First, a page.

Three blocks long and two lanes wide
Daddy had a Buick and Momma loved to ride
—Robert Earl Keen
“Imagine the trips to get ice cream! Cruising among the vineyards when it’s harvest time! Or heading out, you know, just because!” I blurted this stream of exclamations while telling my wife that my aunt had called to ask if I wanted her 1973 Buick Centurion. This was no sales effort on my part—my aunt offered me the car as a gift— the child-brain that comes out when I’m excited evidently decided that activities were the best way to describe the behemoth of a convertible that would soon drop anchor in our barn.
Taking ownership of my aunt’s big Buick puts me in a large and growing category of collector car owners—those who have received or inherited cars from family members. We at Insider expect this group to grow in the coming years as Baby Boomers, who own more collector cars than other generations, look to pass along their rides to younger loved ones. We’ve even published a primer on it. Although there’s probably no better gift than an old car, there’s often a lot more to getting one on the road than fresh gas, a tune-up, and some new tires. I’ll be working through those issues and sharing them here in the weeks and months ahead.
My friends probably wouldn’t pick out a full-size Buick as their first choice for me. I tend to gravitate toward vehicles with more sporting intent, and the cars in my small accumulation reflect that. My enthusiasm for adding this yacht to our fleet doesn’t owe to its rarity—Buick made 10,296 Centurion convertibles from 1971-1973, and 110,539 Centurions in total. The Hagerty Price Guide pegs a driver-condition 455 convertible like mine around $10,500—an immensely generous gift, but far from why a car guy like me would be excited to have it. Rather, the Buick fits a totally different need from my other cars. “The perfect summer cruiser,” Hagerty Media site director Jack Baruth succinctly put it when I shared the news with him. Indeed, I’d be hard pressed to think of a better wafting, relaxed, take-it-all-in country road experience.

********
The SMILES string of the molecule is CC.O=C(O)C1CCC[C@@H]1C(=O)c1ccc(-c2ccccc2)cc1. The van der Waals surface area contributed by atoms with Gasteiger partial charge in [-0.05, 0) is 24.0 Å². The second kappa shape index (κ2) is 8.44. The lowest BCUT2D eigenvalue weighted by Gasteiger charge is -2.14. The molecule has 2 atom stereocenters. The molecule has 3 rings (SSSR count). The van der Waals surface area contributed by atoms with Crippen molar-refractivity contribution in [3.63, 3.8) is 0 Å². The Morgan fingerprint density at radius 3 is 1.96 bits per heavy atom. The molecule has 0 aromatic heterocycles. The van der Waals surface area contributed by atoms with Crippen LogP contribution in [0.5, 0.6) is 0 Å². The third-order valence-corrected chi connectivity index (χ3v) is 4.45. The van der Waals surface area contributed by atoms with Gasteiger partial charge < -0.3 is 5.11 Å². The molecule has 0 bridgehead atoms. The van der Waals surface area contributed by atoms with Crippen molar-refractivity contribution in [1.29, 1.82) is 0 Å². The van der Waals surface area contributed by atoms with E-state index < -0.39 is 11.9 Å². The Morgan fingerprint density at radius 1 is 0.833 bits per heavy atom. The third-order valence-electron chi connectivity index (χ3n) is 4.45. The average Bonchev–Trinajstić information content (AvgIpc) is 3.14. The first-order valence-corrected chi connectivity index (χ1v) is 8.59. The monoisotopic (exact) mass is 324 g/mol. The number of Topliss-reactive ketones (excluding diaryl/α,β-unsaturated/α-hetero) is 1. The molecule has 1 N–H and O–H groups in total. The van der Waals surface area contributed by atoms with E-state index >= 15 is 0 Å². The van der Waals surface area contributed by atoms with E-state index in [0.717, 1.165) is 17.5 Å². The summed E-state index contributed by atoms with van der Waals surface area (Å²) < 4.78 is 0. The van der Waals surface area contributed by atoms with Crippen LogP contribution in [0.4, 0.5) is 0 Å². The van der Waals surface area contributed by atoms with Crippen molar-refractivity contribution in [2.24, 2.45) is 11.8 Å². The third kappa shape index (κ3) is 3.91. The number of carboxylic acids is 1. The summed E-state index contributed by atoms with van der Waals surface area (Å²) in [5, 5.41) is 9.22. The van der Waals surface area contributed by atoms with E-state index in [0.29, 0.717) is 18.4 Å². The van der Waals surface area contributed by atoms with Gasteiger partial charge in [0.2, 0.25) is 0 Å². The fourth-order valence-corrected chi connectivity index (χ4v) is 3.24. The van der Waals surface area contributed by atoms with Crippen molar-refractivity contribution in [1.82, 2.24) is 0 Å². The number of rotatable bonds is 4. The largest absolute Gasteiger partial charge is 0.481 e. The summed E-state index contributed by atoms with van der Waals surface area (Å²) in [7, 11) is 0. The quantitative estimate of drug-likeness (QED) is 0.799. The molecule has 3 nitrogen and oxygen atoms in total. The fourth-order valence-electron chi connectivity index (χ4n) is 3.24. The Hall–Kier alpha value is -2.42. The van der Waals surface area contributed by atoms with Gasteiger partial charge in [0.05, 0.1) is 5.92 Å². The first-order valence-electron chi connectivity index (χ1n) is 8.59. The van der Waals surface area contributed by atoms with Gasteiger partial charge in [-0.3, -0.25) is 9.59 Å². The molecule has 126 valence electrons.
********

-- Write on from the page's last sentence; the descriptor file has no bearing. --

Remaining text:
Pushing nearly 2.5 tons and extending a tape-measure-stretching 18.5 feet long, this mid-70s parade float is heavier than and about as long as the biggest Chevy Colorado you can buy. It’s powered by a 455-cubic inch V-8 breathing through a four barrel carburetor and single exhaust, and while this Buick’s no high-compression Stage II monster from a few years prior, it doesn’t need to be.
My aunt bought the Centurion new at Stone Bowers Buick in Bedford, Ohio in 1973, and used it as a second car till the early ’90s. Incidentally, for part of that same period, she also had a Volkswagen Golf Cabriolet. While not officially the largest and smallest convertibles made, the Centurion/Cabriolet pairing certainly made for excellent fair weather touring options. After she moved abroad, the Centurion sat in non-climate-controlled storage for the better part of 30 years, emerging this past April.
Pock-marked paint and surface rust in the engine compartment evidence decades of humidity, but my plans are for back roads—not concours lawns. The interior and top, though, are in excellent shape, so we’ll ride in comfort and hopefully stay dry if we get caught in a sudden summer shower. Other projects have kept me from a more detailed examination, but in the coming weeks I’ll dive in to more thoroughly understand what’s before me. Even though I’ve spent some time under older metal, my sweet spot covers more modern, OBD-II cars, so I welcome any pointers if you’ve worked on these.
Whether it was model cars at Christmas when I was a kid or a little gas money before heading off for each year of college, my aunt has always helped facilitate my love of cars. This gift didn’t come with any strings—she knows I’ll give the Buick the love it deserves, and she’s clear-eyed that surprise gifts also bring surprise obligations, so I’m not bound to keep it in the family forever.